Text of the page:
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# Calculus of Variations

It is a well-known fact, first enunciated by Archimedes, that the shortest distance between two points in a plane is a straight-line. However, suppose that we wish to demonstrate this result from first principles. Let us consider the length, , of various curves, , that run between two fixed points, and , in a plane. Now, takes the form

 (B.29)

where . Note that is a function of the function . In mathematics, a function of a function is termed a functional.

In order to find the shortest path between points and , we need to minimize the functional with respect to small variations in the function , subject to the constraint that the end points, and , remain fixed. In other words, we need to solve

 (B.30)

The meaning of the previous equation is that if , where is small, then the first-order variation in , denoted , vanishes. In other words, . The particular function for which obviously yields an extremum of (i.e., either a maximum or a minimum). Hopefully, in the case under consideration, it yields a minimum of .

Consider a general functional of the form

 (B.31)

where the end points of the integration are fixed. Suppose that . The first-order variation in is written

 (B.32)

where . Setting to zero, we obtain

 (B.33)

This equation must be satisfied for all possible small perturbations, .

Integrating the second term in the integrand of the previous equation by parts, we get

 (B.34)

If the end points are fixed then at and . Hence, the last term on the left-hand side of the previous equation is zero. Thus, we obtain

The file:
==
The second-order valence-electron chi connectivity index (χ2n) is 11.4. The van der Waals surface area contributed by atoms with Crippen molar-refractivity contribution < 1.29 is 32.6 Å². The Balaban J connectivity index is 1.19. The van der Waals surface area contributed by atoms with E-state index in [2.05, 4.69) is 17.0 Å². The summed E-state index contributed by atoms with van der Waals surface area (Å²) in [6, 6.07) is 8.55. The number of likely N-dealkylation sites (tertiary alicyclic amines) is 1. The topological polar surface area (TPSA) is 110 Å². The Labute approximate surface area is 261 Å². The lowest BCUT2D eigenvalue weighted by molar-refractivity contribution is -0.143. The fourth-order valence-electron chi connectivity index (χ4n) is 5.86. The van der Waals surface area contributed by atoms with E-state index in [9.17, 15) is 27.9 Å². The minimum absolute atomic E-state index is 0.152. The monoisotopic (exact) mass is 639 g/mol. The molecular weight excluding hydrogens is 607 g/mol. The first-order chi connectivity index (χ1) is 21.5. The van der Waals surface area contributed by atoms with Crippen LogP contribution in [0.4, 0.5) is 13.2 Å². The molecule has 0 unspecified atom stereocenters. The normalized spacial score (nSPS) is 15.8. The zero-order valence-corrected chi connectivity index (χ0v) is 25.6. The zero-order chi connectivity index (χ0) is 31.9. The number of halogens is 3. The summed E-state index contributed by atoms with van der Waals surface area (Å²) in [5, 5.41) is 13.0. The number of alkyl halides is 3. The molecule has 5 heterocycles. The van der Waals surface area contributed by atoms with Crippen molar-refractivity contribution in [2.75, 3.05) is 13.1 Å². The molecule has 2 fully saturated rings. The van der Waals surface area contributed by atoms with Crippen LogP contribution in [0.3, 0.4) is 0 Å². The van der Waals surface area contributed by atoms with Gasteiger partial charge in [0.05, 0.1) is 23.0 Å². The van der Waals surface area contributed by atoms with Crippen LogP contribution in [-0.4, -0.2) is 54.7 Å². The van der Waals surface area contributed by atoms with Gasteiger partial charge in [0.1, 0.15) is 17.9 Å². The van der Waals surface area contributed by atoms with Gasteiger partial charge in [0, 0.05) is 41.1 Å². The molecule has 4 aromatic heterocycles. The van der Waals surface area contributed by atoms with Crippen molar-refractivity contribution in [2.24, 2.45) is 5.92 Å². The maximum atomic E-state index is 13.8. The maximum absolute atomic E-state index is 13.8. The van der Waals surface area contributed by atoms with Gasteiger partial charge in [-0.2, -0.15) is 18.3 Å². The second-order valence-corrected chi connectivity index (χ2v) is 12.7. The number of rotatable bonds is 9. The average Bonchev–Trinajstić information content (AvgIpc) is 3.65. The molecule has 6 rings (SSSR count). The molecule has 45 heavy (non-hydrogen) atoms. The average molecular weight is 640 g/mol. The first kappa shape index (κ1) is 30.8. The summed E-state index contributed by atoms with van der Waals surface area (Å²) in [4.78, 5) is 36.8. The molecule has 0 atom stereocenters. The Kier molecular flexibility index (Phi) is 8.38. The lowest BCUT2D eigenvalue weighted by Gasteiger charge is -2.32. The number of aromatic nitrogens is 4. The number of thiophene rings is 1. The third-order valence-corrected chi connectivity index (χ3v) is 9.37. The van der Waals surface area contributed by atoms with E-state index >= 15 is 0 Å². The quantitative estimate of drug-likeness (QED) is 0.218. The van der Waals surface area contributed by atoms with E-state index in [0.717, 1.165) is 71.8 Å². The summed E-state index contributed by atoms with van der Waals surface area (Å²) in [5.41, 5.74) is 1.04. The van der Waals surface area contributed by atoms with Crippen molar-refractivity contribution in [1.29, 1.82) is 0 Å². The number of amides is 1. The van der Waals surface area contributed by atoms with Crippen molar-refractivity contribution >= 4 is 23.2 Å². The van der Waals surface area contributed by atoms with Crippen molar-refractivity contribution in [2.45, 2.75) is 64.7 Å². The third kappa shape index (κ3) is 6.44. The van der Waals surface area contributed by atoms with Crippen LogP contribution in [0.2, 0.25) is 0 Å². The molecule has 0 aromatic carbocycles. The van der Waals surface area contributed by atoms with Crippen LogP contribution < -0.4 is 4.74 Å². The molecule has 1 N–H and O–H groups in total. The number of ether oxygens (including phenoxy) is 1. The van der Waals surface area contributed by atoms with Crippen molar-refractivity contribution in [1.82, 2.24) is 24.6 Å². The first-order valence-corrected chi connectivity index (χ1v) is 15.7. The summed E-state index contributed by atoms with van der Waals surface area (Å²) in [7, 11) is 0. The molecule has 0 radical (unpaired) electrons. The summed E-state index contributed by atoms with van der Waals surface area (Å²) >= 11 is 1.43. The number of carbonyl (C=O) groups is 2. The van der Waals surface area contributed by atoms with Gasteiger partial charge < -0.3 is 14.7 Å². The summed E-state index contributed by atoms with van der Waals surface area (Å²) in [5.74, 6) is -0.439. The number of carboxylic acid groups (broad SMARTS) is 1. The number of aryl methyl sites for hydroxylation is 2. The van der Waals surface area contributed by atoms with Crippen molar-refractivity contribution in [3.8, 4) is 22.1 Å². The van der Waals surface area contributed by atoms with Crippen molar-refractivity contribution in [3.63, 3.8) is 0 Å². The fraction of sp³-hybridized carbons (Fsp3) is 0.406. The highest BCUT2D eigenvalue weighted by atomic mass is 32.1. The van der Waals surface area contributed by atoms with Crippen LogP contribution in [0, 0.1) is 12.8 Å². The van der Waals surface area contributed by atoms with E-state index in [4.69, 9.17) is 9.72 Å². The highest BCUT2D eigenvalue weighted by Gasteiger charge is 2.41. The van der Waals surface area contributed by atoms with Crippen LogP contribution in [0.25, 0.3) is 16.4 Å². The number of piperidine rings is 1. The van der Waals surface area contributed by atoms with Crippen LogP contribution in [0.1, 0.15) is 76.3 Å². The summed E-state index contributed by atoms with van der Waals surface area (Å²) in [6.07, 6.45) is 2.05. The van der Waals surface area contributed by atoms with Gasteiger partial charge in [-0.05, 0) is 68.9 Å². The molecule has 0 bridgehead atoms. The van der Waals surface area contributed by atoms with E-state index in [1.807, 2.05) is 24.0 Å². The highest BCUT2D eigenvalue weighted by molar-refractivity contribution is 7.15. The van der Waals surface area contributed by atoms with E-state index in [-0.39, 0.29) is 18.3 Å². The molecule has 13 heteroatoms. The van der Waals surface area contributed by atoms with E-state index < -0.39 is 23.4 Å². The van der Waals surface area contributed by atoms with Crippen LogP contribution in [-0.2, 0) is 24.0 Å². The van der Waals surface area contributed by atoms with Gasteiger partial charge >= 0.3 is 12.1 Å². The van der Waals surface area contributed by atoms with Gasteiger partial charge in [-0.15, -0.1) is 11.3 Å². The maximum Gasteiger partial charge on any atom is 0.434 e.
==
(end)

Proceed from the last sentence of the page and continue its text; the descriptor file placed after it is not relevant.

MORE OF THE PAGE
(B.35)

The previous equation must be satisfied for all small perturbations . The only way in which this is possible is for the expression enclosed in square brackets in the integral to be zero. Hence, the functional attains an extremum value whenever

 (B.36)

This condition is known as the Euler-Lagrange equation.

Let us consider some special cases. Suppose that does not explicitly depend on . It follows that . Hence, the Euler-Lagrange equation, (B.36), simplifies to

 (B.37)

Next, suppose that does not depend explicitly on . Multiplying Equation (B.36) by , we obtain

 (B.38)

However,

 (B.39)

Thus, we get

 (B.40)

If is not an explicit function of then the right-hand side of the previous equation is the total derivative of , namely . Hence, we obtain

 (B.41)

which yields

 (B.42)

Returning to the case under consideration, we have , according to Equations (B.29) and (B.31). Hence, is not an explicit function of , so Equation (B.37) yields

 (B.43)

where is a constant. So,

 (B.44)

Of course, is the equation of a straight-line. Thus, the shortest distance between two fixed points in a plane is indeed a straight-line.

Next: Conditional Variation Up: Classical Mechanics Previous: Generalized Momenta
Richard Fitzpatrick 2016-01-25